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  1. In Topic: Valley Bell's SMPS Research

    30 October 2017 - 07:07 PM

    Hey ValleyBell, quick question.

    I looked at the early Revenge of Shinobi prototype and noticed that nothing seems to use PSG. Can the sound driver actually interpret the byte code in the sequence data to play it back?

    The reason I ask is that despite not using it at all, there are some bytes that go untouched during playback but it seems to be related to the PSG channel. For example:

    ROM:00075252                 dc.b       $F1,      $34,      $15,      $15; 0
    ROM:00075252                 dc.b       $15,       $E,      $15,      $15; 4
    ROM:00075252                 dc.b       $F3,        8,      $F5,        7; 8
    ROM:00075252                 dc.b         0,      $10,      $40,      $90; $C
    ROM:00075252                 dc.b       $F6,      $2F,      $30,        6; $10
    ROM:00075252                 dc.b         0,      $F5,      $2B,        0; $14
    ROM:00075252                 dc.b       $F5,       $F,        0,      $10; $18
    ROM:00075252                 dc.b       $40,      $90,      $10,      $40; $1C
    ROM:00075252                 dc.b       $90,      $10,      $40,      $10; $20
    ROM:00075252                 dc.b       $40,      $A0,      $F6,        2; $24
    ROM:00075252                 dc.b         2,       $E,        0,      $F5; $28
    ROM:00075252                 dc.b       $10,        0,        8,      $40; $2C
    ROM:00075252                 dc.b       $88,        8,      $40,        8; $30
    ROM:00075252                 dc.b       $40,      $90,        8,      $40; $34
    ROM:00075252                 dc.b         8,      $40,      $F6,        4; $38
    ROM:00075252                 dc.b         4,       $F,        0,      $F6; $3C
    ROM:00075252                 dc.b         3,        3,      $2A,        0; $40
    ROM:00075252                 dc.b         0,      $F0,       $A,      $F1; $44
    


    This seems to be data for "Terrible Beat". If the byte code is similar to the final, I do see PSG loop starts (F5s) and loop ends (F6s).

    There's a ton more like this as well, but most of it seems related to the lack of PSG playback...
  2. In Topic: Knuckles' Ringstar (Chaotix) pre-1207 Prototype magazine scans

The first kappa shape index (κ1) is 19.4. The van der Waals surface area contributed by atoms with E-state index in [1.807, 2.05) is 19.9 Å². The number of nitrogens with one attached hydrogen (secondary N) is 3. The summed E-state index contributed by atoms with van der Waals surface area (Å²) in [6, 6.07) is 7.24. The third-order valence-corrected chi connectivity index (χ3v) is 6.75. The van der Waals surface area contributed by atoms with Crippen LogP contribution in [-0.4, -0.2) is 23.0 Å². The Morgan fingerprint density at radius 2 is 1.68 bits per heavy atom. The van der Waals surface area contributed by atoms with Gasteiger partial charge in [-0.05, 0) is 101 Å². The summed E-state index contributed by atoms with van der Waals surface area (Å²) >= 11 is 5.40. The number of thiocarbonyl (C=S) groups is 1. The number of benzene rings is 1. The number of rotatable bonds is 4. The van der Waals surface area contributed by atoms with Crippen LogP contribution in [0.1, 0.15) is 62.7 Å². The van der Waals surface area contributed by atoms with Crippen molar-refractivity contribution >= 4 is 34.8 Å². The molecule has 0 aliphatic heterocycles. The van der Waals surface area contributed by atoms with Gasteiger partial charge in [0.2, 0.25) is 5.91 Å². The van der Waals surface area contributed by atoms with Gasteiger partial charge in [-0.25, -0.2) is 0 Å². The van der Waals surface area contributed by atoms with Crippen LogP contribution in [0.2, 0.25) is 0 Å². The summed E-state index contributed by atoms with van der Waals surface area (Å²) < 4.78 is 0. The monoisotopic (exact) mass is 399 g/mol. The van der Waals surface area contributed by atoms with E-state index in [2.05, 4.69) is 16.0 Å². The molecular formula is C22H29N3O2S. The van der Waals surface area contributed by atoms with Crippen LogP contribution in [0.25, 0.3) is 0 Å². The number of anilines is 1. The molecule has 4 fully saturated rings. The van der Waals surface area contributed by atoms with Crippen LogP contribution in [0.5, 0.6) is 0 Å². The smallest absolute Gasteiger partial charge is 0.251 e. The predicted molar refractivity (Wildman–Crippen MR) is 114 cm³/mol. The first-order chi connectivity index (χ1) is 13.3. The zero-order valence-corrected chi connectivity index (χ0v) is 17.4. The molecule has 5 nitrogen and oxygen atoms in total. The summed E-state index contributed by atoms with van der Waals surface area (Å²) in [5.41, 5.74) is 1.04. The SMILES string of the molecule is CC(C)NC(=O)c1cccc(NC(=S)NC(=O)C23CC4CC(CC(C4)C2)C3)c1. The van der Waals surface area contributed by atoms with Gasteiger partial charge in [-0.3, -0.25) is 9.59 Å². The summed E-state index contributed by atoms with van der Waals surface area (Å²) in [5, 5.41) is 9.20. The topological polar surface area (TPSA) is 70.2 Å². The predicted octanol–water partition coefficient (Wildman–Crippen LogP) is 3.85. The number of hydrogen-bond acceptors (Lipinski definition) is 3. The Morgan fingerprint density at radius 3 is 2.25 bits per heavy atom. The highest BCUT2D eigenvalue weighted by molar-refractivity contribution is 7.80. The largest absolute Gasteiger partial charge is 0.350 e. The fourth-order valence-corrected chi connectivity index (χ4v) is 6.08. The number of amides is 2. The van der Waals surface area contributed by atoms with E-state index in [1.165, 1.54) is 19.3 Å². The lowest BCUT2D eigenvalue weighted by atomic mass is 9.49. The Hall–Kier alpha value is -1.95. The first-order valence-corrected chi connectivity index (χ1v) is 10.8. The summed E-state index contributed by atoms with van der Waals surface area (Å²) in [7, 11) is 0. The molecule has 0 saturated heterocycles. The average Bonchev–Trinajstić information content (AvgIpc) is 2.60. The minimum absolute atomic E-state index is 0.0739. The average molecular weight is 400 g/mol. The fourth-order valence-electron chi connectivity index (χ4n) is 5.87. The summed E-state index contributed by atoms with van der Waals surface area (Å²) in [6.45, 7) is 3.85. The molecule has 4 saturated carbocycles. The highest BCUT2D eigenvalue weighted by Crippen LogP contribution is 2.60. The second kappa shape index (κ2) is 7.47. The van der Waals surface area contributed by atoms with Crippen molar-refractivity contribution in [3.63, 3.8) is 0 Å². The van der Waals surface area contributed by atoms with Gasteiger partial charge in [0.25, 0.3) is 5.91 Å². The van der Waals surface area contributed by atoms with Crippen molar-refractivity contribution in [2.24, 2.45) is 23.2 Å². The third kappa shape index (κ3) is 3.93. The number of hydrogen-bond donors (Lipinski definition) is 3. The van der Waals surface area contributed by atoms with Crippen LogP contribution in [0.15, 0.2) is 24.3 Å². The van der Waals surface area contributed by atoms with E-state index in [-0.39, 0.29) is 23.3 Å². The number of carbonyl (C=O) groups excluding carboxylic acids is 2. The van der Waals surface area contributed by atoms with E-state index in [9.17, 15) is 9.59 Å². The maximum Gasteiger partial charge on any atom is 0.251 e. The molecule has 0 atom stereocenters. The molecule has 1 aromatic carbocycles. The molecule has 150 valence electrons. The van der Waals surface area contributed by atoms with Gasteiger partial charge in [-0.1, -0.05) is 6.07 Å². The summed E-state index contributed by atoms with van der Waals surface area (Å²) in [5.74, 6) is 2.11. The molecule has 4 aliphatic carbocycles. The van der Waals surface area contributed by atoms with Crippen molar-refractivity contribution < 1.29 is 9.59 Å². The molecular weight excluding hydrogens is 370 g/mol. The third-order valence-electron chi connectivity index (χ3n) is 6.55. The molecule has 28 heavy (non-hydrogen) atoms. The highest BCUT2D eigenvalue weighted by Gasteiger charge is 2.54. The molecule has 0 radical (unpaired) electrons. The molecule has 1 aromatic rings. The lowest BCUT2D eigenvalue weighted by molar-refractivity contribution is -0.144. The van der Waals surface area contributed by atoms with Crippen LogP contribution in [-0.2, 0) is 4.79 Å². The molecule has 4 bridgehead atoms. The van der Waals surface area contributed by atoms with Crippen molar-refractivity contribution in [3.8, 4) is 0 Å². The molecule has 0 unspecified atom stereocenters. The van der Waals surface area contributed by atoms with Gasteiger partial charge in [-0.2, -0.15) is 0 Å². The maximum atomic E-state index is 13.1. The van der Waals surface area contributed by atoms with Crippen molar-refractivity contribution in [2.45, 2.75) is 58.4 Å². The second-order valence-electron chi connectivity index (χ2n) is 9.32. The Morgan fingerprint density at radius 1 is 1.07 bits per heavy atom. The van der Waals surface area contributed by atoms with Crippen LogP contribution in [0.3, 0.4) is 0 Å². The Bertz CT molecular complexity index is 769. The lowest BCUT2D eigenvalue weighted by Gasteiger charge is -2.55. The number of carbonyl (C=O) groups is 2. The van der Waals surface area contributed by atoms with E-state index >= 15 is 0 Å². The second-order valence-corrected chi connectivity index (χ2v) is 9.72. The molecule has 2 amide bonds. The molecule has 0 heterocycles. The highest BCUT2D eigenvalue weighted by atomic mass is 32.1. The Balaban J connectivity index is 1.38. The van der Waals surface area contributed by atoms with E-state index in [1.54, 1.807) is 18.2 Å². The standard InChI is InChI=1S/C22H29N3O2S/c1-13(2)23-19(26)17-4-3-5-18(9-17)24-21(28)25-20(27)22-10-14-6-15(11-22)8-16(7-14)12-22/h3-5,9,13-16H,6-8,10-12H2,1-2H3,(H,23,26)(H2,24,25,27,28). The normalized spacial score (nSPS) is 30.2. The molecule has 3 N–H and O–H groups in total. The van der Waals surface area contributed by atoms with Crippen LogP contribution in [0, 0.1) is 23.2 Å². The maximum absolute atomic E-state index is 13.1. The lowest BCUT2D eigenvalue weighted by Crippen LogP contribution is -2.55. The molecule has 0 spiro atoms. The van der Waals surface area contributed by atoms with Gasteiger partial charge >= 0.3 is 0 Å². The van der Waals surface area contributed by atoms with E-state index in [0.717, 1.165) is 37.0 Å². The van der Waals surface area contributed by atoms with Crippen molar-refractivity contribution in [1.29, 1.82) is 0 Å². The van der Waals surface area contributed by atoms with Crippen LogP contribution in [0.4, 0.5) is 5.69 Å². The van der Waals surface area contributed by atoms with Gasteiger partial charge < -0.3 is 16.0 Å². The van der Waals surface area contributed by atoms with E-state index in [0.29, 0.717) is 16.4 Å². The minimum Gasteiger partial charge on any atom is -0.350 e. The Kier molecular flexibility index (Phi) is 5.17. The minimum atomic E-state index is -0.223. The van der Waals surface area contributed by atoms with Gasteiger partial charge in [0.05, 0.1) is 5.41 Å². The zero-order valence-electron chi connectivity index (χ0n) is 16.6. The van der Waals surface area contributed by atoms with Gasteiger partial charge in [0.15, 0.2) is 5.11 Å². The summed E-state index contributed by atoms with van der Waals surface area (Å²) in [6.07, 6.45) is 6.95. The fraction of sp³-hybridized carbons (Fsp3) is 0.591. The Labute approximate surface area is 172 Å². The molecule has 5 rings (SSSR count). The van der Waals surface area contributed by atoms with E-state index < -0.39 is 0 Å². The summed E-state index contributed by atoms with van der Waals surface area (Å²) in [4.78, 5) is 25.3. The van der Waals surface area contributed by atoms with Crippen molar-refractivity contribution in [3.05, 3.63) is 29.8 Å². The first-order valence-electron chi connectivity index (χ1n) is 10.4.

22 October 2017 - 12:04 PM

    View PostKurairyu, on 21 October 2017 - 11:34 PM, said:

    This poor game had so many names; Sonic Crackers, Sonic Stadium, Project Casablanca, Knuckles' Ringstar, Chaotix: Knuckles' Ringstar, Chaotix, Knuckles' Chaotix ...


    You can add "Sonic Chaotix" to the mix too (as well as just "Chaotix"). :P

    I meant to post this a few months ago, but I found this (Hobby Consolas #33 - June 1994):
    Posted Image

    This is the earliest mention of Chaotix I could find in my collection. At this time the 32X was still called the Mega Drive 32, but was confirmed to be using the SH2 processors and everything. It's only mentioned very briefly, but it confirms that it was being planned for the 32X even at this point.
  3. In Topic: More Sega Channel prototypes dumped.

    12 July 2017 - 03:20 PM

    View PostMcAleeCh, on 12 July 2017 - 07:32 AM, said:

    Amazing that it seems like fragments from a later build of Crackers are in there - wonder if any other fragments will be found and identified? It's fascinating to see evidence of more development on those mysterious top-down stages, whatever the hell they were intended to be.

    Has this discovery been added to the Wiki yet?


    It's not looking like there are any more Crackers leftovers sadly. Everything else that I was able to match belongs to other games. :(/>

    View PostICEknight, on 12 July 2017 - 07:59 AM, said:

    View Postevilhamwizard, on 11 July 2017 - 11:53 PM, said:

    I've encountered matches from Space Harrier II, a prototype of J. League Pro Striker 2, and Streets of Rage 3.
    Just wondering, how can you find that kind of matches?


    I took the final Yu Yu Hakusho ROM and did a hex binary comparison with the prototype to find where bytes were added/removed/changed between the two versions and discovered that all of the leftover data in the prototype is located where null padding data is supposed to go in the final. Using that as a guide for finding where the leftover data is located, I used a binary grep on an uncompressed ROM set folder with about 8-16 bytes from the suspected areas. In a few seconds I get a list of the ROMs that match the data, and I view the region in the resulting ROM(s) to double check. Every result matches the equivalent region in the Yu Yu Hakusho ROM (save for J. League and the later Crackers build).

    View PostLukyHRE, on 12 July 2017 - 03:01 PM, said:

    May I also ask how it's possible to find these things in an unrelated prototype game? I am aware this has happened before, but exactly how can data from proto game X from company A be found in proto game Z from company B? And in such (relatively speaking) good state? I don't know anything technical about dumping from cartidges, sorry if it's a dumb question.